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Synthesis of Key points from the SCN Symposium ‘Nutrition in the context of crisis and conflict’

Statement for endorsement by the UN Secretary General on Nutrition in Conflict and Crisis - 15th March 2002

As reported in the last Field Exchange, the ACC/SCN Sub Committee on Nutrition 29th Session hosted a one day symposium on 'Nutrition in the context of crisis and conflict'. Key points and recommendations to emerge from this symposium were as follows:

  1. A significant advance in emergency nutrition has been the increased recognition of the social, economic and political determinants of malnutrition in emergencies and the role of these determinants in programme success. Food and nutrition interventions in conflicts require careful analysis of the potential risks associated with implementation. Programmes should seek to maximise good and minimise harm. Interventions should never seek to apply blanket protocols. Vulnerability assessments must consider the multiple risks facing people in conflict, and not single out individual criteria such as gender, class, race / ethnicity and age.
  2. The humanitarian imperative drives a needs based response. The humanitarian imperative in emergencies is frustrated, and in some instances, undermined, by the politicisation of humanitarian assistance including food aid allocations.
  3. Upholding the dignity of disaster affected communities is highlighted in Human Rights legislation. The presentation on human rights did not go as far as outlining the practical application of human rights programming in emergencies. The Sphere project is an example of the practical application of human rights in emergency assistance.
  4. The momentum created to explore programming to prevent malnutrition through livelihoods support and health intervention needs to be invested in. Flexibility should be applied to the use of resources for emergency response to allow programming which is determined by local need. More flexibility should also be applied in food aid programming, such as to allow local purchase where appropriate. There is also a need to devote greater resources to non-food items as part of humanitarian assistance, in order to effectively address the multiple casual factors responsible for malnutrition in emergencies.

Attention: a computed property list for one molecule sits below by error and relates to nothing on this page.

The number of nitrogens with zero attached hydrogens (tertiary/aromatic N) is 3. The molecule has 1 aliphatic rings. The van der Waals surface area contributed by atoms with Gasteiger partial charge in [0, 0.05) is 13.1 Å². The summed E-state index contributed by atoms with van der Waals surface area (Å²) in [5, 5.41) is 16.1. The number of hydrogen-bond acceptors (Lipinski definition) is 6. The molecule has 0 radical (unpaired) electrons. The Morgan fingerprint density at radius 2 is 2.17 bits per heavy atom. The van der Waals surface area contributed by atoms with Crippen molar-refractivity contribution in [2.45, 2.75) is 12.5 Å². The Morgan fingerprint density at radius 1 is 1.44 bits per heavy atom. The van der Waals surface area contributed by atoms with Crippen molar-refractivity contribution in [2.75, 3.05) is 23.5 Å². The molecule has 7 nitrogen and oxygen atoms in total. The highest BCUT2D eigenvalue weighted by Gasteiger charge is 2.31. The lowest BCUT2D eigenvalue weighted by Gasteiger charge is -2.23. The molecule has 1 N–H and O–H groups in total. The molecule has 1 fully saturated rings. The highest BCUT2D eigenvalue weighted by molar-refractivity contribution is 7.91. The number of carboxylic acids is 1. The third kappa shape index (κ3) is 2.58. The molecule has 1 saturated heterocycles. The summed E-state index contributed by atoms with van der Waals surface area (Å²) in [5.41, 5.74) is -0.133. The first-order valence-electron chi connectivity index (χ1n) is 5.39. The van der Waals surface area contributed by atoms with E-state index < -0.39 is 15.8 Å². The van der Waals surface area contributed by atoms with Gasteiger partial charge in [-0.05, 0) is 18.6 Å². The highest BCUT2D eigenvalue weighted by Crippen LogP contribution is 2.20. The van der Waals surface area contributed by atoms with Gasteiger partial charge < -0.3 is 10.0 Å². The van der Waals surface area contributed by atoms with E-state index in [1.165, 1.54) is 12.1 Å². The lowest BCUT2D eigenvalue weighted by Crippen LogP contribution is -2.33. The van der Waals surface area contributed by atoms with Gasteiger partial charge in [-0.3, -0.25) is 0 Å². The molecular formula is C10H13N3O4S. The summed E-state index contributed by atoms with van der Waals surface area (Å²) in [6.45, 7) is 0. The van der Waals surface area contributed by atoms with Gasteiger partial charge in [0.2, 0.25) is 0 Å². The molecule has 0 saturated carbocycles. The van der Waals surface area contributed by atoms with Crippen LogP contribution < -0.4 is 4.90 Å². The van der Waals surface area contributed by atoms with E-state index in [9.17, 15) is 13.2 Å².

5. The specialisation of agency mandates risks creating gaps in intervention capacity.
  6. There is a lack of agency presence in low-profile areas. These low-profile emergencies are under-resourced and receive little attention from the media and donors. Hence they require increased investment and improved dialogue between humanitarian and development actors. Humanitarian assistance only reaches a small proportion of people affected by hunger. The international community should also regard chronic hunger as a global humanitarian concern.
  7. Capacity building is a challenge in situations of conflict. As a minimum, agencies should respect the Red Cross / NGO Code of Conduct and attempt to build disaster response on local capacity.

Recommendations

  1. The SCN working group on emergencies conducts careful analysis of the politicisation of food aid to inform members and provide a background paper for a meeting of politicians and technicians.
  2. The Working Group on Human Rights engages with the Working Group on Emergencies regarding sharing experiences of the application of human rights approaches in emergencies and particularly concerning experience in the Sphere Project.
  3. The Working Group on Emergencies links further with the Working Group on Capacity Building to determine what forms of capacity building might be appropriate in a variety of contexts.
  4. Detailed recommendations from the "Advances and Challenges" paper are followed up by the Working Group on Emergencies in 2002 and 2003.
  5. The attached statement is put forward for endorsement by the Secretary General.